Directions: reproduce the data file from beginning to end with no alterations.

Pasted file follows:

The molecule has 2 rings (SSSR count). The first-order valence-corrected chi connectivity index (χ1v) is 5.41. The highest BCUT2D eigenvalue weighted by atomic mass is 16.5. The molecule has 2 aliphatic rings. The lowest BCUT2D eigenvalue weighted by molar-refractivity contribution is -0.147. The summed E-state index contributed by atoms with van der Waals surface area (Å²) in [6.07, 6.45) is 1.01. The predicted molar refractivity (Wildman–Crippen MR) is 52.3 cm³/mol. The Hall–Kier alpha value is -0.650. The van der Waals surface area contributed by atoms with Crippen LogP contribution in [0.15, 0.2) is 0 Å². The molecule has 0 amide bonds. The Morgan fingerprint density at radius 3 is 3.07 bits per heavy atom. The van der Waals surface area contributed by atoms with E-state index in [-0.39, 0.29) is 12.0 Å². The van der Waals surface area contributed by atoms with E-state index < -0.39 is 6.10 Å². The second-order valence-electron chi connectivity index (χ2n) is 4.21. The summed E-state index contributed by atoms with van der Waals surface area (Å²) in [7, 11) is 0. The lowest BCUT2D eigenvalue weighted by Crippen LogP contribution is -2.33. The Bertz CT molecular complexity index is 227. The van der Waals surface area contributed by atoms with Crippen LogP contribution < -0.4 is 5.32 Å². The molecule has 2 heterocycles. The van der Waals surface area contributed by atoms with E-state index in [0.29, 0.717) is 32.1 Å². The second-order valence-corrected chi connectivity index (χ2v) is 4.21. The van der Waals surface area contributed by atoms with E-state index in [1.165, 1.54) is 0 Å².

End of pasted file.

The molecule has 2 rings (SSSR count). The first-order valence-corrected chi connectivity index (χ1v) is 5.41. The highest BCUT2D eigenvalue weighted by atomic mass is 16.5. The molecule has 2 aliphatic rings. The lowest BCUT2D eigenvalue weighted by molar-refractivity contribution is -0.147. The summed E-state index contributed by atoms with van der Waals surface area (Å²) in [6.07, 6.45) is 1.01. The predicted molar refractivity (Wildman–Crippen MR) is 52.3 cm³/mol. The Hall–Kier alpha value is -0.650. The van der Waals surface area contributed by atoms with Crippen LogP contribution in [0.15, 0.2) is 0 Å². The molecule has 0 amide bonds. The Morgan fingerprint density at radius 3 is 3.07 bits per heavy atom. The van der Waals surface area contributed by atoms with E-state index in [-0.39, 0.29) is 12.0 Å². The van der Waals surface area contributed by atoms with E-state index < -0.39 is 6.10 Å². The second-order valence-electron chi connectivity index (χ2n) is 4.21. The summed E-state index contributed by atoms with van der Waals surface area (Å²) in [7, 11) is 0. The lowest BCUT2D eigenvalue weighted by Crippen LogP contribution is -2.33. The Bertz CT molecular complexity index is 227. The van der Waals surface area contributed by atoms with Crippen LogP contribution < -0.4 is 5.32 Å². The molecule has 2 heterocycles. The van der Waals surface area contributed by atoms with E-state index in [0.29, 0.717) is 32.1 Å². The second-order valence-corrected chi connectivity index (χ2v) is 4.21. The van der Waals surface area contributed by atoms with E-state index in [1.165, 1.54) is 0 Å².